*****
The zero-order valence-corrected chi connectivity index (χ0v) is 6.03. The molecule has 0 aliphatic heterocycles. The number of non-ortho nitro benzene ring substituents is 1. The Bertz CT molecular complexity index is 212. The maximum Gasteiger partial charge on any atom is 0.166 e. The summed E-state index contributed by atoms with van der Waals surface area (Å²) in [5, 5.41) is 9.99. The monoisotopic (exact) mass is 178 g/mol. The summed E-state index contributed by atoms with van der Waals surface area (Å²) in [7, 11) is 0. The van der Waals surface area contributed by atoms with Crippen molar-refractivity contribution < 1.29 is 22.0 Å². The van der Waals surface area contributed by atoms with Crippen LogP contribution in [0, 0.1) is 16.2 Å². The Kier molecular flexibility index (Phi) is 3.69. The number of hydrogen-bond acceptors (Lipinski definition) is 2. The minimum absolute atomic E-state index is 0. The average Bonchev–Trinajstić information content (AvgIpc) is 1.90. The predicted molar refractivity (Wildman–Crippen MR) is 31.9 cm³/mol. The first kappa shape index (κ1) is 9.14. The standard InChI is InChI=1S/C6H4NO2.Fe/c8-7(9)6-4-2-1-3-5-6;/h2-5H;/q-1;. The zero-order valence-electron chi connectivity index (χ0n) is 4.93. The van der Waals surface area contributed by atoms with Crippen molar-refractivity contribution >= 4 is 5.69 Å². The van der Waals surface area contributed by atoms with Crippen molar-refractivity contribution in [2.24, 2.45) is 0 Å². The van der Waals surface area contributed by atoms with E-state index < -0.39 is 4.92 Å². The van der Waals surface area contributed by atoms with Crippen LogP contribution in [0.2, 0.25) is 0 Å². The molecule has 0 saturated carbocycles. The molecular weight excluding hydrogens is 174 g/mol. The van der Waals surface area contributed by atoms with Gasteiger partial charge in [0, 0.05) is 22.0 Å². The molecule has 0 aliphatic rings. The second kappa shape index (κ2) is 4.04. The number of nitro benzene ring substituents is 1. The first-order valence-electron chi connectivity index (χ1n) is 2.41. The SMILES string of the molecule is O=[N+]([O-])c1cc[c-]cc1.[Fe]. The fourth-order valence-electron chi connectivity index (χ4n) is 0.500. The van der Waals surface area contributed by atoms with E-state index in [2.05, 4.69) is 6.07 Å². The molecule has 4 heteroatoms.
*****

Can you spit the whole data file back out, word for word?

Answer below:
The zero-order valence-corrected chi connectivity index (χ0v) is 6.03. The molecule has 0 aliphatic heterocycles. The number of non-ortho nitro benzene ring substituents is 1. The Bertz CT molecular complexity index is 212. The maximum Gasteiger partial charge on any atom is 0.166 e. The summed E-state index contributed by atoms with van der Waals surface area (Å²) in [5, 5.41) is 9.99. The monoisotopic (exact) mass is 178 g/mol. The summed E-state index contributed by atoms with van der Waals surface area (Å²) in [7, 11) is 0. The van der Waals surface area contributed by atoms with Crippen molar-refractivity contribution < 1.29 is 22.0 Å². The van der Waals surface area contributed by atoms with Crippen LogP contribution in [0, 0.1) is 16.2 Å². The Kier molecular flexibility index (Phi) is 3.69. The number of hydrogen-bond acceptors (Lipinski definition) is 2. The minimum absolute atomic E-state index is 0. The average Bonchev–Trinajstić information content (AvgIpc) is 1.90. The predicted molar refractivity (Wildman–Crippen MR) is 31.9 cm³/mol. The first kappa shape index (κ1) is 9.14. The standard InChI is InChI=1S/C6H4NO2.Fe/c8-7(9)6-4-2-1-3-5-6;/h2-5H;/q-1;. The zero-order valence-electron chi connectivity index (χ0n) is 4.93. The van der Waals surface area contributed by atoms with Crippen molar-refractivity contribution >= 4 is 5.69 Å². The van der Waals surface area contributed by atoms with Crippen molar-refractivity contribution in [2.24, 2.45) is 0 Å². The van der Waals surface area contributed by atoms with E-state index < -0.39 is 4.92 Å². The van der Waals surface area contributed by atoms with Crippen LogP contribution in [0.2, 0.25) is 0 Å². The molecule has 0 saturated carbocycles. The molecular weight excluding hydrogens is 174 g/mol. The van der Waals surface area contributed by atoms with Gasteiger partial charge in [0, 0.05) is 22.0 Å². The molecule has 0 aliphatic rings. The second kappa shape index (κ2) is 4.04. The number of nitro benzene ring substituents is 1. The first-order valence-electron chi connectivity index (χ1n) is 2.41. The SMILES string of the molecule is O=[N+]([O-])c1cc[c-]cc1.[Fe]. The fourth-order valence-electron chi connectivity index (χ4n) is 0.500. The van der Waals surface area contributed by atoms with E-state index in [2.05, 4.69) is 6.07 Å². The molecule has 4 heteroatoms.